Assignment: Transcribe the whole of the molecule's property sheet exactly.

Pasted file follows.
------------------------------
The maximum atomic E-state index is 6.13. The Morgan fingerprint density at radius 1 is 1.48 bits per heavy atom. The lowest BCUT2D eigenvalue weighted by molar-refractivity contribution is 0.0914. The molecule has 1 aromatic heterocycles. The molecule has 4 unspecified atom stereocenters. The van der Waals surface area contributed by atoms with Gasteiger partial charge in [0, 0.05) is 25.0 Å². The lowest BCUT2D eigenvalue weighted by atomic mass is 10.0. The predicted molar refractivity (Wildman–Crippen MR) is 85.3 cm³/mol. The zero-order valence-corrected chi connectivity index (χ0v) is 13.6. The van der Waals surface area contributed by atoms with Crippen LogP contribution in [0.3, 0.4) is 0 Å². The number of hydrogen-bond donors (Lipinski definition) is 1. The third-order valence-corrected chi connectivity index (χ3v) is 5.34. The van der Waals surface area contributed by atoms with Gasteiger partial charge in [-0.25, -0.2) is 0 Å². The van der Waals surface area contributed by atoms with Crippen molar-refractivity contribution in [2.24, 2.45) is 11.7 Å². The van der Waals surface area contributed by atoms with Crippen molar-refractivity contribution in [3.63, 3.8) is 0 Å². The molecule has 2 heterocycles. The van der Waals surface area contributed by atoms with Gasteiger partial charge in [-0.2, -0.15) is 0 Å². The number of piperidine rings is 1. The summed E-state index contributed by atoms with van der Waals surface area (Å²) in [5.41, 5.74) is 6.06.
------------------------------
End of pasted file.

The maximum atomic E-state index is 6.13. The Morgan fingerprint density at radius 1 is 1.48 bits per heavy atom. The lowest BCUT2D eigenvalue weighted by molar-refractivity contribution is 0.0914. The molecule has 1 aromatic heterocycles. The molecule has 4 unspecified atom stereocenters. The van der Waals surface area contributed by atoms with Gasteiger partial charge in [0, 0.05) is 25.0 Å². The lowest BCUT2D eigenvalue weighted by atomic mass is 10.0. The predicted molar refractivity (Wildman–Crippen MR) is 85.3 cm³/mol. The zero-order valence-corrected chi connectivity index (χ0v) is 13.6. The van der Waals surface area contributed by atoms with Crippen LogP contribution in [0.3, 0.4) is 0 Å². The number of hydrogen-bond donors (Lipinski definition) is 1. The third-order valence-corrected chi connectivity index (χ3v) is 5.34. The van der Waals surface area contributed by atoms with Gasteiger partial charge in [-0.25, -0.2) is 0 Å². The van der Waals surface area contributed by atoms with Crippen molar-refractivity contribution in [2.24, 2.45) is 11.7 Å². The van der Waals surface area contributed by atoms with Crippen molar-refractivity contribution in [3.63, 3.8) is 0 Å². The molecule has 2 heterocycles. The van der Waals surface area contributed by atoms with Gasteiger partial charge in [-0.2, -0.15) is 0 Å². The number of piperidine rings is 1. The summed E-state index contributed by atoms with van der Waals surface area (Å²) in [5.41, 5.74) is 6.06.